5 signs that your resume is holding you back

When you’re searching for a job, nothing is more frustrating than sending out scores of resumes for jobs you know you’re qualified for but not getting any interviews. If that’s happening to you, the explanation might be your resume is holding you back in some way.

Of course, in a tight job market like this one, it’s can be hard to know if the issue is simply the market and the amount of competition that’s there, or whether your resume itself is putting you at a disadvantage. But there are flags that indicate that your resume is probably the problem. Here are five of the biggest.

1. You’re applying for plenty of jobs where you match the listed qualifications, but you aren’t getting interviews. Most people, even the exceptionally well-qualified, don’t get interviews for every job they apply for. But if you’re applying for dozens of jobs a month – jobs for which you truly do meet the qualifications – and never hearing anything back, chances are good that your application materials are responsible. Your resume probably isn’t going to get you interviews at even half the jobs you apply to. But if it’s not even scoring you a success rate of one in ten, that tells you that you need to revisit what you’re sending out.

2. You feel like you’re a much more valuable worker than your resume reflects. Many people think to themselves, “If I could only get to an interview, they’d see what a great fit I am.” But if you feel that way, your resume isn’t doing its job. If you’re a great employee – someone with a track record of achieving at a high level in past jobs – it’s your resume’s job to show that. If it’s not, you need to do rewrite until your resume reflects why an employer should be excited to talk to you.

A common response to this is, “But the type of work I do is hard to convey on a resume.” But being a valuable employee is about getting results for your employer, and there’s always a way to describe that on a resume. It doesn’t have to be as quantitative as “increased sales by 20%” or “promoted twice in two years” (although those are great accomplishments to include if they’re true). Instead, it might be something more like “became the department’s go-to source for quickly and accurately resolving billing discrepancies” or  “built a reputation for working successfully with previously unhappy clients” or “resolved an inherited four-month backlog in three weeks.” Whatever it was that made you excellent at your work, that’s what your resume needs to convey; otherwise, it won’t open many doors for you.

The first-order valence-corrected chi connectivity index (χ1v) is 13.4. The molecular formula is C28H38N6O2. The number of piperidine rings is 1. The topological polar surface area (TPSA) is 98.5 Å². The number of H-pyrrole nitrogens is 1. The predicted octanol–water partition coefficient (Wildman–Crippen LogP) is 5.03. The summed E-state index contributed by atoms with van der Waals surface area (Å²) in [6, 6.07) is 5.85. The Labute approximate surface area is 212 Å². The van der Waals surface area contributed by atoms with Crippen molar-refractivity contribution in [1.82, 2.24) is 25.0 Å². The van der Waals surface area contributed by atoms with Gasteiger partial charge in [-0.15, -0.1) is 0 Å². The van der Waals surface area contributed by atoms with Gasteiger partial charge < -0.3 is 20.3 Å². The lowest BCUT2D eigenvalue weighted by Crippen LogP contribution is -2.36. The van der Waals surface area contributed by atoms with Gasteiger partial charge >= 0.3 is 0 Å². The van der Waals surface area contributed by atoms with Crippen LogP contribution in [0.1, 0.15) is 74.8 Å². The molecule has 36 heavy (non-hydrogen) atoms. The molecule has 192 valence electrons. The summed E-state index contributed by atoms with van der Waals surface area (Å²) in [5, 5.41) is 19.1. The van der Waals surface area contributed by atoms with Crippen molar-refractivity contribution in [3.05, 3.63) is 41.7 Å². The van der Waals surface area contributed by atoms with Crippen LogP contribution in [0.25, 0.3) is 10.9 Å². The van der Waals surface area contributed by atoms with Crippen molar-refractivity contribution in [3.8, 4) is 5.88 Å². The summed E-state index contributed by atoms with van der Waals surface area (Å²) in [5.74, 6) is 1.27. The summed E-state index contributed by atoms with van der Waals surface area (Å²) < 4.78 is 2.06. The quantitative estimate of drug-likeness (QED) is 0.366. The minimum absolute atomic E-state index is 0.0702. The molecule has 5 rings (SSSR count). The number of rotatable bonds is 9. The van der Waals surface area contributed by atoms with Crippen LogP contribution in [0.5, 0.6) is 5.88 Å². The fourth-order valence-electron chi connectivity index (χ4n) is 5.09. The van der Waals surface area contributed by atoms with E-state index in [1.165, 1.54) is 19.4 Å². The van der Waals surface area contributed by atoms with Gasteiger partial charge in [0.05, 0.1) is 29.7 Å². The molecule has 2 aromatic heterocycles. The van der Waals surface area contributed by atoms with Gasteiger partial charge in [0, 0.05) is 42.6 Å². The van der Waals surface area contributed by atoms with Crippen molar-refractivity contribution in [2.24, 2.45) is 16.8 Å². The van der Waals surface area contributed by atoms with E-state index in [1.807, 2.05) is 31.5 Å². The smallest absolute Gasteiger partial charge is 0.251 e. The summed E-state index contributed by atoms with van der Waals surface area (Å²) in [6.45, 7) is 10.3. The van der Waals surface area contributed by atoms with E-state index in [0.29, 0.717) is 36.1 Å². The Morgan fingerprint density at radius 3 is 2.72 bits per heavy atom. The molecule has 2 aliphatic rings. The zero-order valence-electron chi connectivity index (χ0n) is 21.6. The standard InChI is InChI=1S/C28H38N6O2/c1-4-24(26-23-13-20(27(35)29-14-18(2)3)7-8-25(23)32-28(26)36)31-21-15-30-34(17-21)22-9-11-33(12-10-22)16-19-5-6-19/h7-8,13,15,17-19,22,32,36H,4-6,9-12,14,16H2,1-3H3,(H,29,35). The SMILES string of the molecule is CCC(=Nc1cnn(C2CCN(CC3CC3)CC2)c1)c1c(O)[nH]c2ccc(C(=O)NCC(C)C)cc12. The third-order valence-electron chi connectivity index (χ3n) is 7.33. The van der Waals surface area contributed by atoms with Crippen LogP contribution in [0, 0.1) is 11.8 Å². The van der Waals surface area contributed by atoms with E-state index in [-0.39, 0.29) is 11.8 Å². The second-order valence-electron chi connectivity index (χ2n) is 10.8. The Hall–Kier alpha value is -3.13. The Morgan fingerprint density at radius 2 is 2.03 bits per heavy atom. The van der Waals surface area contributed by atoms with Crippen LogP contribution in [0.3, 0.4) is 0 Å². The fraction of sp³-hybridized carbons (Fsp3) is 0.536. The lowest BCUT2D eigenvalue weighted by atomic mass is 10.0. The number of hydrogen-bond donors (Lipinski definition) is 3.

3. If you imagine the resume of someone with a similar work history but who has done mediocre work, it’s not that different from your own. Your resume shouldn’t just list what activities you engaged in at each job, but rather should convey how well you did them. Hiring managers aren’t likely to be especially impressed by your job descriptions; what they care about is whether you excelled in the role. If your resume doesn’t convey that you were better than that other guy who had a similar job, there’s nothing to make an employer think that you’re the one worth interviewing. The way you address this is by focusing your resume on what you achieved in each role and how you excelled, not just a list of duties.

4. It’s three or more pages. Job seekers with long resumes regularly protest that they can’t possibly fit their full job history on to two pages. But highly qualified, very senior candidates regularly manage to do that (some even sticking to one page), so if you exceed two, most hiring managers will see you as someone who can’t edit, doesn’t understand what information is most important, and doesn’t respect their time. Are you really willing to accept that outcome just so that you don’t need to trim down your text?

5. When you do get interviews, interviewers seem surprised by some of the information you give them during the interview. If your interviewer seems pleasantly surprised by a work achievement or other qualification that comes up in the interview, it might be something that should have been on your resume in the first place. Similarly, if your interviewer seems disappointed to learn that, say, your last job was only a few hours a week or lasted only a few months, that’s a flag that your resume might need to be clearer. (You might wonder why you should be clearer about things that might get you disqualified, but otherwise you risk wasting your time interviewing for jobs where you’re not a strong candidate and don’t have much chance of being hired.)

I originally published this at U.S. News & World Report.

{ 31 comments… read them below }

  1. The Other Dawn*

    Very timely for me. I’ve been applying to jobs for a few months now and no bites at all. With the app I sent out last night I ruthlessly edited my resume and cover letter even further and am hoping that makes the difference. I never exceeded a one page letter or 1.5 page resume, but I tried to make things even clearer and eliminate anything that’s implied by my job title. Let’s hope for the best with this one!!

  2. Dan*


    You’re right about response rates for qualified applicants. My work area is in a highly specialized area, where I think I have a unique skill set and value proposition. But whenever I apply to those specific jobs, I’ve been around the block enough to know that it’s 50/50 whether or not I even get a call back.